Women in the Workplace: The gap between perceived and effective allyship

This content is sponsored by McKinsey & Company.

A recent study conducted by McKinsey & Company and LeanIn.org calls attention to the current state of women in corporate America.

Women in the Workplace surveyed over 400 companies, representing 12 million employees across public and social sectors. The study focused on the overall pipeline for women across various levels within organizations and more importantly, their experiences in the workplace.

“One of the most important findings in our report over the last couple of years is that the experience of women of color is particularly challenging,” said Sarah O’Rourke, a partner at McKinsey & Company.

One in eight women of color is a double “only,” meaning they are the only woman and the only person of their race or ethnicity in the workplace. Studies have shown that being an “only” can be detrimental to women feeling connected and motivated, especially in a hybrid environment.

In addition to being an “only,” studies show that women of color are far more likely to experience discriminatory behavior in their day-to-day interactions on the job.

The most significant experiences are around microaggressions, like attributing a person of color’s idea to a white male, or regularly interrupting, or using language that’s not inclusive, said O’Rourke. Despite companies’ growing commitments to diversity, equity and inclusion, microaggressions against women of color persist and are often overlooked.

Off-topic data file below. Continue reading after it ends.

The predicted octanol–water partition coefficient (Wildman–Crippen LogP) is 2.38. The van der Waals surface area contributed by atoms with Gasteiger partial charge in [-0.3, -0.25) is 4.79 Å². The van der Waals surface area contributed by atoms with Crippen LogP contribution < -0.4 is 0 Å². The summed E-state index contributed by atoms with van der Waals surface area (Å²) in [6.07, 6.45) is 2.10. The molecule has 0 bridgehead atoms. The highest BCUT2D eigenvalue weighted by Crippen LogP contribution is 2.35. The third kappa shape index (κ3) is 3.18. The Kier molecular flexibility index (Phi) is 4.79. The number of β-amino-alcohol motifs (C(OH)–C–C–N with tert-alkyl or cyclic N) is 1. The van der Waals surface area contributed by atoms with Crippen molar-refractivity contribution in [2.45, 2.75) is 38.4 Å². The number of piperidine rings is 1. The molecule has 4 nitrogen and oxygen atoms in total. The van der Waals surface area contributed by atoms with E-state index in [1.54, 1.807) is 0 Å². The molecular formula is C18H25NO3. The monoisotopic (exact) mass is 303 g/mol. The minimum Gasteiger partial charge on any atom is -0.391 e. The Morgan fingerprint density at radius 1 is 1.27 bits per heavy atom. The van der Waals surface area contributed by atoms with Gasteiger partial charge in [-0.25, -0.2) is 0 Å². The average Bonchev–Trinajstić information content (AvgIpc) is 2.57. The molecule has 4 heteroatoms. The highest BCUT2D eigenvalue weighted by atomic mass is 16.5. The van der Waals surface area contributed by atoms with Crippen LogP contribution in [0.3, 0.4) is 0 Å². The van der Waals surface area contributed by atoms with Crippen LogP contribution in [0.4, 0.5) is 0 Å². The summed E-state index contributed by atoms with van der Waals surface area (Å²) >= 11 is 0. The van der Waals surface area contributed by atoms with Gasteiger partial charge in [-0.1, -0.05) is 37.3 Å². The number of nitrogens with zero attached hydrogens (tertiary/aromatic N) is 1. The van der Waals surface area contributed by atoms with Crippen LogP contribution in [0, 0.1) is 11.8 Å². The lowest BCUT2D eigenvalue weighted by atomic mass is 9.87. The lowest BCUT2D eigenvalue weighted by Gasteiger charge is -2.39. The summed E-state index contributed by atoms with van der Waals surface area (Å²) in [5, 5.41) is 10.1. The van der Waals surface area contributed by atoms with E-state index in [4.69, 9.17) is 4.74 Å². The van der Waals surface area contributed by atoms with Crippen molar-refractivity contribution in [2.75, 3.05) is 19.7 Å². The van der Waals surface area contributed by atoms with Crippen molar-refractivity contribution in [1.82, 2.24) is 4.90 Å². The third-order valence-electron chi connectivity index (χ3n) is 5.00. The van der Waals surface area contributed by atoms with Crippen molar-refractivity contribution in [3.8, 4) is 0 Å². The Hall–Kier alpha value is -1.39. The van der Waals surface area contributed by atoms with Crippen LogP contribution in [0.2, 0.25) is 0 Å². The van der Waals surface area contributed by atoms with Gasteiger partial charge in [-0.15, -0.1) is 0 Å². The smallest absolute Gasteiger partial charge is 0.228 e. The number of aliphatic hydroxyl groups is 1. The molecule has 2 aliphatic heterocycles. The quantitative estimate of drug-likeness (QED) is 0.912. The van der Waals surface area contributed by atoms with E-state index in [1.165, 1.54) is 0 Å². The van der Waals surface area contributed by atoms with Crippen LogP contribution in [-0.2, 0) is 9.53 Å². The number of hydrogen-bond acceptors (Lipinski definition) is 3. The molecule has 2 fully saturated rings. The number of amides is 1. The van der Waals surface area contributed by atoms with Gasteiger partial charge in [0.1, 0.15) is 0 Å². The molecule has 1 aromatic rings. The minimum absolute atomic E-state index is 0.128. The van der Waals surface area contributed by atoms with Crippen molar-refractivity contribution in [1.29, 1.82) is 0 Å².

O’Rourke said the counter to microaggression is effective allyship.

Interestingly, allyship is where women of color see the biggest gap. According to the report, seventy-five percent of white employees believe that they are a good ally. Still, only 20 percent of those employees advocate for women of color, and less than half of them serve as an ally overall.

What is an ally? An ally is typically someone within the organization who is publicly advocating and creating opportunities for women of color and standing up when they see discrimination. To effectively close the gap between perceived and effective allyship, O’Rourke said people need to educate themselves about race.

“Assuming the change will come from the person experiencing the challenge is not a fair assumption or expectation,” said O’Rourke. The goal is to move from intent to action. Men, in particular, need to step up in the same ways women are in terms of taking on the burden of individual mentorship and taking up the helm of DEI efforts as well.

Agencies that are leading the pathway to change are those that have leaders at the top who are prioritizing DEI efforts, putting women of color in senior roles, and recognizing leaders that are upholding those commitments.

Companies investing in racial equity are encouraged to follow the data. Having a clear understanding of the challenges women face in the workplace is the best way to identify the changes that need to be made.

To read the full Women in the Workplace report or take part in the next survey, visit

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